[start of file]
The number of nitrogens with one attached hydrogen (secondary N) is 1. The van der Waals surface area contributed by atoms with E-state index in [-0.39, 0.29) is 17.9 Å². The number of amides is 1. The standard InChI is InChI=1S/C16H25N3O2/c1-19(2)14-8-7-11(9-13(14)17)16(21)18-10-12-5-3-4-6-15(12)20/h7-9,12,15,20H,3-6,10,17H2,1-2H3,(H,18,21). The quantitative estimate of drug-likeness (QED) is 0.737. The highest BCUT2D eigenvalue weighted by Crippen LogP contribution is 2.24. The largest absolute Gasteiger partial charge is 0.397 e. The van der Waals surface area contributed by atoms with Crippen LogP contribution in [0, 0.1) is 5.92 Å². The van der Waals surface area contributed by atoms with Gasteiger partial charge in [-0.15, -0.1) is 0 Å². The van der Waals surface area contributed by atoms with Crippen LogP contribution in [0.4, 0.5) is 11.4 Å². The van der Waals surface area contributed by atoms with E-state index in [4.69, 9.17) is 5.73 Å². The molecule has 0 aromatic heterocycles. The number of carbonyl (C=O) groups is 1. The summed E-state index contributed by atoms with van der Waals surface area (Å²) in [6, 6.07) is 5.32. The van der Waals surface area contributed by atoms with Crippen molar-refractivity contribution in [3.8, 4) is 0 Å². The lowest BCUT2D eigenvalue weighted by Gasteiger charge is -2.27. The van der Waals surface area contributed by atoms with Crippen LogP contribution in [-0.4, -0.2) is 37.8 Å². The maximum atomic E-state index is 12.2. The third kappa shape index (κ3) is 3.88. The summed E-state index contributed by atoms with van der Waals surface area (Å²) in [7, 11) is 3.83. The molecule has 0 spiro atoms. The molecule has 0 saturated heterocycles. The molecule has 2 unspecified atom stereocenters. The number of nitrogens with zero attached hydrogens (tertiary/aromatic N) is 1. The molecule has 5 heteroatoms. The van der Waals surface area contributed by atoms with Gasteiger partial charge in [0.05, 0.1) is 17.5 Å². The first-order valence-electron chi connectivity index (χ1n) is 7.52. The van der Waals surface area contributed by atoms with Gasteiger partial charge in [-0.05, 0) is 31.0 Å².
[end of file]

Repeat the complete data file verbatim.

The number of nitrogens with one attached hydrogen (secondary N) is 1. The van der Waals surface area contributed by atoms with E-state index in [-0.39, 0.29) is 17.9 Å². The number of amides is 1. The standard InChI is InChI=1S/C16H25N3O2/c1-19(2)14-8-7-11(9-13(14)17)16(21)18-10-12-5-3-4-6-15(12)20/h7-9,12,15,20H,3-6,10,17H2,1-2H3,(H,18,21). The quantitative estimate of drug-likeness (QED) is 0.737. The highest BCUT2D eigenvalue weighted by Crippen LogP contribution is 2.24. The largest absolute Gasteiger partial charge is 0.397 e. The van der Waals surface area contributed by atoms with Crippen LogP contribution in [0, 0.1) is 5.92 Å². The van der Waals surface area contributed by atoms with Gasteiger partial charge in [-0.15, -0.1) is 0 Å². The van der Waals surface area contributed by atoms with Crippen LogP contribution in [0.4, 0.5) is 11.4 Å². The van der Waals surface area contributed by atoms with E-state index in [4.69, 9.17) is 5.73 Å². The molecule has 0 aromatic heterocycles. The number of carbonyl (C=O) groups is 1. The summed E-state index contributed by atoms with van der Waals surface area (Å²) in [6, 6.07) is 5.32. The van der Waals surface area contributed by atoms with Crippen molar-refractivity contribution in [3.8, 4) is 0 Å². The lowest BCUT2D eigenvalue weighted by Gasteiger charge is -2.27. The van der Waals surface area contributed by atoms with Crippen LogP contribution in [-0.4, -0.2) is 37.8 Å². The maximum atomic E-state index is 12.2. The third kappa shape index (κ3) is 3.88. The summed E-state index contributed by atoms with van der Waals surface area (Å²) in [7, 11) is 3.83. The molecule has 0 spiro atoms. The molecule has 0 saturated heterocycles. The molecule has 2 unspecified atom stereocenters. The number of nitrogens with zero attached hydrogens (tertiary/aromatic N) is 1. The molecule has 5 heteroatoms. The van der Waals surface area contributed by atoms with Gasteiger partial charge in [0.05, 0.1) is 17.5 Å². The first-order valence-electron chi connectivity index (χ1n) is 7.52. The van der Waals surface area contributed by atoms with Gasteiger partial charge in [-0.05, 0) is 31.0 Å².